1940257,709+1.08%
1950317,929+2.12%
1960444,523+3.41%
1970590,943+2.89%
1980843,931+3.63%
19901,266,995+4.15%
20001,651,400+2.69%
20101,647,899−0.02%
20201,868,757+1.27%
Source:Turkstat[5][6][7]

About 50% of the population of the province is younger than 24 years of age. 68% were born in Mersin. The literacy rate is 89%. About 43% of the male population and about 27% of the female population graduated from middle school. Infant mortality is 0.48%. Urban population growth rate is 2.42%. Population density is 117 as of November 2020.(In the table below, the four second-level municipalities are merged within Mersin proper.)

Name of the district Population
(urban area)
Population
(district total,
including rural area)
Mersin 842,230 888,803
Anamur 34,227 62,702
Aydıncık 8,004 11,651
Bozyazı 15,615 26,295
Çamlıyayla 2,861 9,847
Erdemli 45,241 125,391
Gülnar 8,357 19,141
Mut 28,966 63,673
Silifke 51,684 113,404
Tarsus 233,436 308,681

Economy

Mersin has a rapid urbanization in the recent years.

The city of Mersin is one of busiest cities in Turkey. Due to the economic activity in this part of Turkey generated by the GAP Project Mersin is Turkey's biggest Mediterranean port, and also hosts an oil refinery and a free trade zone; there are a number of factories along the road between Mersin and Adana, manufacturing glass, detergents, fertilizers and many more. With all this activity a modern city has grown with a university and other major amenities.

Tourism

Mersin does not have the huge volume of tourists enjoyed by neighbouring Antalya or the Aegean coast, but Turkish people do come to this coast, especially now that the hotels have air-conditioning, and perhaps more to the mountain country behind where there are healing mineral water springs. In summer the hills are a popular retreat from the high humidity and extreme heat on the coast. West of Mersin includes bays, and little islands. Yacht touring is a tourism income in these areas.

Places of interest

Towns and other geographic features

Towns

Archaeological and historical

Museums

Other

Gallery

  • Mersin Mediterranean sea shore

    Mersin
    Mediterranean sea shore

  • Mersin Refah monument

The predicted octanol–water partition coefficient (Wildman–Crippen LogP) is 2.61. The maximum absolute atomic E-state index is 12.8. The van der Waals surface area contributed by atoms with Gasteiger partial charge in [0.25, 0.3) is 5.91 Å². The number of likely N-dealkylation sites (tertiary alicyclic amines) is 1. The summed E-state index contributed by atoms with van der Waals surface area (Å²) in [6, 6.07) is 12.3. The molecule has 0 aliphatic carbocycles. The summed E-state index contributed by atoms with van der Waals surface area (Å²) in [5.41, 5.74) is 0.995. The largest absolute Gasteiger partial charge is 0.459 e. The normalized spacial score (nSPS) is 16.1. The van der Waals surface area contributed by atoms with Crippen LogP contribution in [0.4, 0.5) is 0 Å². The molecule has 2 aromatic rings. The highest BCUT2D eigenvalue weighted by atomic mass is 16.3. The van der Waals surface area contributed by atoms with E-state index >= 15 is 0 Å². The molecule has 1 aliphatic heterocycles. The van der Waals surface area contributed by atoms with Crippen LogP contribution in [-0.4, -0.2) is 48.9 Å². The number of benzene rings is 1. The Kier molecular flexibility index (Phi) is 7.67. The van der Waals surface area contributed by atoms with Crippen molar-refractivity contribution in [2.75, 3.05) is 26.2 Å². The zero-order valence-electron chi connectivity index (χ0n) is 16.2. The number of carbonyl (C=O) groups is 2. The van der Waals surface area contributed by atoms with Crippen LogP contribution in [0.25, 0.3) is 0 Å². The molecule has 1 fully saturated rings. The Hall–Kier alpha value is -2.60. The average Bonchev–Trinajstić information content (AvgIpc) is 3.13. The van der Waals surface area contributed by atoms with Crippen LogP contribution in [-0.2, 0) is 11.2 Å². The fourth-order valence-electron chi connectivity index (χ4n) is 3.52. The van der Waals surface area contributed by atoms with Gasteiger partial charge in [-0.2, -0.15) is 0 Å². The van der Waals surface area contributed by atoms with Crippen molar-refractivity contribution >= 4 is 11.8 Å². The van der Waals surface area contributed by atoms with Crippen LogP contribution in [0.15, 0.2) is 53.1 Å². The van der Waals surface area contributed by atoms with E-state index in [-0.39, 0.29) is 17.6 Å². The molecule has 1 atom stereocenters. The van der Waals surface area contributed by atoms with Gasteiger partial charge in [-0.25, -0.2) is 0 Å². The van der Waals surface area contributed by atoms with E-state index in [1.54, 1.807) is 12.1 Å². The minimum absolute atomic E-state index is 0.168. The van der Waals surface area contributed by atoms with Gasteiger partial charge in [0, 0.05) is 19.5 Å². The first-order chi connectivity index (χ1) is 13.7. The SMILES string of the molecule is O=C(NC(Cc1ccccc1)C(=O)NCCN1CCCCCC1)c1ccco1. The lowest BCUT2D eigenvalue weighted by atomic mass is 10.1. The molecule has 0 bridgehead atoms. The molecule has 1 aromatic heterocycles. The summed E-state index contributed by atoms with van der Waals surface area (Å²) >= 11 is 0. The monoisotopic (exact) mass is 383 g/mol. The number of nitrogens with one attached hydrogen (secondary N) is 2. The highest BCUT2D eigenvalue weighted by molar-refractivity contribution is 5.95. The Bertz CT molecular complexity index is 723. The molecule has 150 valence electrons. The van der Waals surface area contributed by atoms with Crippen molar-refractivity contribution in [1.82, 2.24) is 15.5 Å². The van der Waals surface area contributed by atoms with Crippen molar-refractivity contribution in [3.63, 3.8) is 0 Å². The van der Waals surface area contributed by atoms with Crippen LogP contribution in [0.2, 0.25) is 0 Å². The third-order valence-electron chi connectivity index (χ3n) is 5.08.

Mersin
    Refah monument

  • Mersin Light house

    Mersin
    Light house

  • Mersin Harbor

    Mersin
    Harbor

  • Mersin Soli ruins

    Mersin
    Soli ruins

  • Anamur Mamure castle

    Anamur
    Mamure castle

  • Aydıncık Aynalıgöl

    Aydıncık
    Aynalıgöl

  • Aydıncık Detail from the mosaic

    Aydıncık
    Detail from the mosaic

  • Aydıncık Dörtayak

    Aydıncık
    Dörtayak

  • Çamlıyayla Kadıncık dam

    Çamlıyayla
    Kadıncık dam

  • Erdemli Maiden's castle

    Erdemli
    Maiden's castle

See also

Notes

  1. ^ "Belediye Başkanımız - Mersin Büyükşehir Belediyesi". www.mersin.bel.tr. Retrieved 2022-05-12.
  2. ^ "Population of provinces by years - 2000-2018". Turkish Statistical Institute. Archived from the original on 27 April 2019. Retrieved 9 March 2019.
  3. ^ İçel: Mersin- Tarsus- Çamlıyayla- Erdemli- Silifke- Aydıncık- Bozyazı- Anamur- Gülnar- Mut (Kültür, Turizm ve Tanıtım yayınları, 1992), p. 7.
  4. ^ "Mersin - Ansiklopedika Viki" (in Turkish). 2022-03-22. Retrieved 2022-09-27.
  5. ^ Genel Nüfus Sayımları
  6. ^ Turkstat
  7. ^ "The Results of Address Based Population Registration System, 2020". Turkish Statistical Institute. Archived from the original on 2021-10-28. Retrieved 7 December 2021.

External links

Wikimedia Commons has media related to Mersin Province.
  • University of Mersin
  • Real Estate Agency Mersin Turkey
  • Mersin Technoscope
  • Mersin Chamber of Commerce and Industry (in English)
  • Mersin Chamber of Shipping (in English)
  • Mersin Photographic society (in English)
  • Mersin Free Zone

Coordinates: 36°40′43″N 33°48′19″E / 36.67861°N 33.80528°E / 36.67861; 33.80528